Florence Magee (Mrs. Hugh Magee) donated the one-quarter of a city block on which the new church was to be built and arranged for the transfer to the new site of the original church chapel building, together with the parish hall and other items.

[PHOTO] In 1959, the historic chapel was lifted up and processed down the street to the present location.

[PHOTO] In 1959, the Rev. Andrew D. Milstead (left), Vicar after Rev. Lockerby, breaks ground with a gold-plated shovel as Mrs. Hugh Magee (center), donor of the land for the new church site, and Fred Ramsay (right), church lay leader, look on.

The Large Bell

On July 8, 1956, the large bell was given in memory of Viola R. Keenan by L.W. Keenan and Mr. & Mrs. John R. Keenan. It was cast in 1887 by Meneely and Company, West Troy, N.Y. and was used as a fire bell in Philadelphia, where a Hollywood Company was filming motion pictures.

When they returned to California, so did the bell. It probably came directly to the Cummings Ranch House at Adams and Tamarack, which later became the family home of the Keenans. Iriving Cummings was Shirley Temple’s film director. The bell was delivered to the church at Lincoln and Oak and immediately placed in service. Three years later it took its honored position in the bell tower.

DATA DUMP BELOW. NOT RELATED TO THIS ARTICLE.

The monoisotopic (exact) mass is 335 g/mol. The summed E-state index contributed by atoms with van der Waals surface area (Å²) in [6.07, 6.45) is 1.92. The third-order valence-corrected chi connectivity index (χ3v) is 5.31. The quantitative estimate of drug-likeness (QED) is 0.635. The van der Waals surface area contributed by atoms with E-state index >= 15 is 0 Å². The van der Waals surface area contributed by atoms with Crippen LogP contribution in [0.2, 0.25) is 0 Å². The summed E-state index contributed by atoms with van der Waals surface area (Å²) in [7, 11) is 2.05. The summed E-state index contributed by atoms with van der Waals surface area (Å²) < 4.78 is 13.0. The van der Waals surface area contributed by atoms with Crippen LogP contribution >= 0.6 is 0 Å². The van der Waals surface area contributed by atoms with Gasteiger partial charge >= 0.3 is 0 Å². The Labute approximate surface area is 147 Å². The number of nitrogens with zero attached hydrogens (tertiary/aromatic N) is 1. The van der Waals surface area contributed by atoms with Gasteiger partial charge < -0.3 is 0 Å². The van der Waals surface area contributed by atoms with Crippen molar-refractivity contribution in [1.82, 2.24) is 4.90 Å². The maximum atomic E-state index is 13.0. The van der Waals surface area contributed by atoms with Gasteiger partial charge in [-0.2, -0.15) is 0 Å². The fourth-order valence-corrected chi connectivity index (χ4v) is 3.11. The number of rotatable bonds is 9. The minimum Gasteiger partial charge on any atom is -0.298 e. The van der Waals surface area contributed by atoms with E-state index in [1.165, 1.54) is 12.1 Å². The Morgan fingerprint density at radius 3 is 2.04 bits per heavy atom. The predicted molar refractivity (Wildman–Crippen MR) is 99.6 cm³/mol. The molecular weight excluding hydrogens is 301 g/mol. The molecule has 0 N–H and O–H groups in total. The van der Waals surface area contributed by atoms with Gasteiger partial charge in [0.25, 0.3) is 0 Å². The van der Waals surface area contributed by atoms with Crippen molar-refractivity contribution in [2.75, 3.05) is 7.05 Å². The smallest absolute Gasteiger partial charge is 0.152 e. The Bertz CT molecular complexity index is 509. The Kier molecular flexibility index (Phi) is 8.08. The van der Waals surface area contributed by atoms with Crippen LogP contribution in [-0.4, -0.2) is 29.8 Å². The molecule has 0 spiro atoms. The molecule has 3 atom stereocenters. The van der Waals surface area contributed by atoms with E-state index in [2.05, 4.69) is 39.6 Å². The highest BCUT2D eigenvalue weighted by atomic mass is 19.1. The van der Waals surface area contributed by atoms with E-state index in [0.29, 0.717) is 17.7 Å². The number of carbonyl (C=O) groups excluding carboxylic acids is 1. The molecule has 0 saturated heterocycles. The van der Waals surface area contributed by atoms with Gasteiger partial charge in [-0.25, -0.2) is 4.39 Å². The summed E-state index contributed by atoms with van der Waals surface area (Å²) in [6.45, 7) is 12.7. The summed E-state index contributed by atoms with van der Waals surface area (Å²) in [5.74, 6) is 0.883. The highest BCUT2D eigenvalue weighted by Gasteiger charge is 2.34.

Modernist Architecture

The architectural firm of Frey and Chambers of Palm Springs was engaged to guide the members of St. Michael’s in developing their plans. They were responsible for the design of the exterior as well as the interior of the church. There were many meetings to review the plans and plot out of the parish hall, and to designate future expansion areas and other facilities as needed. There were many in the church who wondered about the modernistic design of the church, and what the committee was actually doing in supporting the so-called “newfangled” ideas for the building of an Episcopal Church, which historically had the traditional shape of a cross.

From the Architects: “We were asked to create an economical design, permanent in materials, and deeply religious in feeling. The simple, unadorned structure of reinforced concrete block and exposed wood beams reflect the honest strength and serenity of the building. The design elements are created to express the traditional and liturgical requirements of the church and the character of the historical coastland.”

The Altar

The altar is made from Italian white marble, which was donated by Mrs. Ling. The mosaic on the front of the altar was handcrafted by Mrs. Ling and dedicated to the memory of her son.

A local paper on the altar notes that the mosaic was “painstakingly designed and fashioned by a communicant who spent five to six hours a day for seven months cutting, fitting and grouting tile and jewels into a lasting tribute to God.”

The marble work was done by Mr. Eyman, a local contractor whose home and shop was right across Carlsbad Blvd. from the church. The tabernacle is made out of Mexican onyx, and the hanging Christus Rex was made in Italy.


Text Sources, Photos, and References:
• A History of San Diego North County: From Mission to Millennium (2001) by Lola Sherman
• Windows on the Past: An Illustrated History of Carlsbad, California (2002) by Susan Schnebelen Gutierrez
• The Carlsbad Historical Society
• Historic Carlsbad: A Self-Guided Tour, Carlsbad City Library Brochure
• St. Michael’s History Booklet: From 1894 to 1983
• St. Michael’s Archive